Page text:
SIDS lack the human capacity and infrastructure found in larger countries, making them especially vulnerable to economic, environmental, and social surges. They are generally import-dependent, and their food systems are hampered by their remoteness from global markets.

The United Nations Food and Agriculture Organization (FAO) warned in 2021 that urgent, transformative action is required in Africa’s six small island developing states (SIDS) due to poverty, vulnerability to temperature and rainfall variations, and the increased risk of prolonged droughts and floods caused by the climate change. The FAO study, Transforming Agriculture in Africa’s SIDS with a Case Study on Cabo Verde, Guinea-Bissau, and Seychelles on Climate Smart Agriculture Investment, warned that if climate-smart techniques and practices are not adopted, these threats, combined with reliance on rain-fed agriculture, could lower crop yields and countries’ food consumption.

The coastline of Mauritius in Africa is shrinking. Mauritius lost 17% of its coastline, or 13 kilometers, to erosion between 1967 and 2012. Some of its beaches have thinned out, shrinking in width by up to 23 meters in some places. Without the natural protection of an offshore barrier reef, it is exposed to the full force of the Southern Indian Ocean’s increasingly strong and violent waves. The government of Mauritius has been working with UNDP to protect its people’s future, including by constructing a coastal sea wall to protect them from severe flooding during storm surges. Protecting coastal areas is only one component of Mauritius’ climate change strategy.

Mauritius launched a roadmap in 2013 to unlock the potential of its exclusive economic zones (EEZ) by consolidating existing sectors such as tourism, seaports, and fishing, as well as developing aquaculture, marine biotechnology, and renewable energy.

Today, an increasing number of islands are expanding their coverage and identifying as Large Ocean State, spanning the vast ocean areas and resources under their jurisdiction. SIDS controls approximately 30% of all oceans and seas through these exclusive economic zones (EEZs). Saint Lucia, for example, has a marine reserve the size of Germany, whereas Tuvalu has an EEZ 27,000 times its land mass. The combined EEZs of Mauritius and Seychelles cover an area larger than India, with significant untapped economic potential. SIDS cover a total land area of approximately 24,111 km2 and 666,110 km2 of EEZs. According to UNDP, land accounts for 3.5 % of SIDS, while sea accounts for 96.5 %. Linking sustainable use and economic growth ensures better stewardship of ocean resources.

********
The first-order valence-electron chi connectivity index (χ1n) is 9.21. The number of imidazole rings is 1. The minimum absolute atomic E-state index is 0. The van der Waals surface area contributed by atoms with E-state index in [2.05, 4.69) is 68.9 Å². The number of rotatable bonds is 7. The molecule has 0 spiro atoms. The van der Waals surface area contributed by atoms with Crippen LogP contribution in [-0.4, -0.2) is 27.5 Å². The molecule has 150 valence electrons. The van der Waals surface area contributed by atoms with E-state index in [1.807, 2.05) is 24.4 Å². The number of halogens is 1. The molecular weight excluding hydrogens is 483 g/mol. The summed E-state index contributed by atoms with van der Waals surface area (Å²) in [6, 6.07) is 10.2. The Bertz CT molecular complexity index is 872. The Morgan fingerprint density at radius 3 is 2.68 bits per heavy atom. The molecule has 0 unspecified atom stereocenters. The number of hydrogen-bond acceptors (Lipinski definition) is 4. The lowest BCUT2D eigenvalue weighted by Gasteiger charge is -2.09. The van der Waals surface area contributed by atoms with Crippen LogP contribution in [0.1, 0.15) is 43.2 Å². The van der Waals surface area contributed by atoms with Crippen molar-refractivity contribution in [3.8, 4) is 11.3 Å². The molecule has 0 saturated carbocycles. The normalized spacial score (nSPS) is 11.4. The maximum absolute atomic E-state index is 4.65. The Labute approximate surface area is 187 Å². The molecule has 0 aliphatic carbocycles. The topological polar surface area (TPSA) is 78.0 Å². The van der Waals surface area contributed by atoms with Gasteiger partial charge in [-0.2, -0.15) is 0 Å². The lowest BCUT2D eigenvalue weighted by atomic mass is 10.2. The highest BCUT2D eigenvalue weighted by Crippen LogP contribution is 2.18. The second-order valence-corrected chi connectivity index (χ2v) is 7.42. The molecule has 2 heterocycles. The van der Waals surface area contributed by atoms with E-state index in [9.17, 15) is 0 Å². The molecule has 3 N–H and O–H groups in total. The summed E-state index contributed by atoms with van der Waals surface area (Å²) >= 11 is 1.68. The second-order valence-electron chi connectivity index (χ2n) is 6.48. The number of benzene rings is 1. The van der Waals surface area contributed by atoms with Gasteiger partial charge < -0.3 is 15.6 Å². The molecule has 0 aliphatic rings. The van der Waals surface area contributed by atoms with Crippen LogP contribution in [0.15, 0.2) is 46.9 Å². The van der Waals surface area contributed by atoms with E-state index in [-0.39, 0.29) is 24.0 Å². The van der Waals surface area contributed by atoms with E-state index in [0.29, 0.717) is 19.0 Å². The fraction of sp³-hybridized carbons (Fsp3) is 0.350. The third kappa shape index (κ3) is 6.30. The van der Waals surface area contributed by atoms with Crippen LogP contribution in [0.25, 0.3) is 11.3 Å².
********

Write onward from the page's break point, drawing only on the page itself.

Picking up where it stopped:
Seychelles issued the world’s first sovereign blue bond in 2018, raising USD 15 million for blue economy projects supporting sustainable marine and fishing projects. The bond’s proceeds would be used to fund projects such as the expansion of marine protected areas (MPAs) and improved fishing governance. Seychelles also secured the first-ever climate adaptation debt restructuring in March 2020, which meant that a portion of the country’s foreign debt would be waived in exchange for the designation of nearly a third of its ocean territory as MPAs.

SIDS have sought innovative solutions to pressing issues, but international cooperation and innovative financing approaches remain critical to their survival. SIDS have taken the lead in both land ecosystems and marine life through expansion and the establishment of EEZs and MPAs. The rest of the world should support and adhere to the set tone and be deliberate in environmental conservation by first engaging in proper waste disposal mechanisms on land and water, land preservation, and transitioning to smart innovative sources of power. This should not be based on a subset of the population, but rather on a shared responsibility to ensure bio-prosperity and economic development.

Author: Victor O. Nyakinda